I usually have a sense of how I’d like a performance to unfold. Sometimes it works out that I follow that road map almost exactly as I envisioned it. But there are so many variables that affect how my instruments sound: size of space, material of the surface I’m on, the sound system I’m using, audience location, etc. I really can’t get too caught up with what I think I want. Sometimes I just turn on a single speaker instrument, and it’s go time from there.
Improvisation is inherent in my work with speaker feedback, because they are essentially an unpredictable ensemble. I have a sense of the general sounds each of my instruments is capable of, and a knowledge of my techniques for how to coax certain qualities out of them. But the particulars of the pitches are never something I can rely on. My job as both the composer and performer of my instruments is to really listen to what is happening and know them well enough that I can make good choices about where to lead them throughout a performance—as they, in turn, lead me.
A recording setup is different. Just like with a live performance, everything is improvised and very much in the moment, but it’s in a solo, stereo (usually headphone) space. In many ways, the extreme intimacy of being by myself means that I have too many opportunities to critique what I’m doing in real time. This often makes it difficult to really let a musical moment live out to it’s fullest potential. Being alone, I can too easily decide to stop a recording before it has a chance to develop, or suddenly change ideas and shift direction. One of the great benefits, and challenges, to a live performance with an audience is that I am really forced into making situations work, no matter what, which allows for some powerful moments to happen.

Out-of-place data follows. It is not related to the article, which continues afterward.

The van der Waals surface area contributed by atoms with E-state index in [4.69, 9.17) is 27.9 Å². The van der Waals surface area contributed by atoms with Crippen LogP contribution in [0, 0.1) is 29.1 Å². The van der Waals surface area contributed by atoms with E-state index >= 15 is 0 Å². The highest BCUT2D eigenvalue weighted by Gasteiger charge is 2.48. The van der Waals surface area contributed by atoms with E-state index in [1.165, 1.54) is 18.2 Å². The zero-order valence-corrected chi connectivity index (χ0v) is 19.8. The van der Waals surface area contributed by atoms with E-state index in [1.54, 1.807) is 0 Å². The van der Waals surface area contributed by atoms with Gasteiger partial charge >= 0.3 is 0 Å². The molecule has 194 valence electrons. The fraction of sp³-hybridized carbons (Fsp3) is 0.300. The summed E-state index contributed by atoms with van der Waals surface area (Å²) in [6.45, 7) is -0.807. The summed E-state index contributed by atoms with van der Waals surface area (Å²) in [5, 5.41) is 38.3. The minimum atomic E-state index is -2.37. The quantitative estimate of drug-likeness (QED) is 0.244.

One of the great benefits, and challenges, to a live performance with an audience is that I am really forced into making situations work, no matter what, which allows for some powerful moments to happen.
How do you go about “staying true” to the original recording of a composition during a live performance? Do you consider your live performances separate from your studio recordings? There are quite a few of your tracks I would love to hear in a live setting.
All of my work with speaker feedback is improvised, so recordings and performances are different. I can replicate similar moods and directions, but not a narrative composition in a traditional sense. That said, I do have control over my voice, so pieces that are more voice heavy can be replicated. Voice tracks from my first album, I can perform as songs pretty much the same way each time. But something like my recording of “Glacier” can never be replicated.
When I recorded Amplifications in 2009, I was thinking about “the album” in a more traditional way. I recorded it as way of showing how the noise of feedback could surprisingly become the sound of song, and then I went on tour, performing my pieces from the album, and selling the recordings. But as my work with speaker feedback instruments grew more complex and advanced (which actually started happening on that tour itself), performance and recording really took on different meanings for me. My real work became in learning how to perform my instruments and this process has very much taken place in the live space of concerts. Every time I sat down to “record an album” it just didn’t feel right. And putting out live recordings of my work hasn’t really made sense, because you miss so much in the translation/experience of a live show versus a recording. Recording became more of process of experimentation for me in the last few years. I have lots of recorded material, but no reason to release any of it.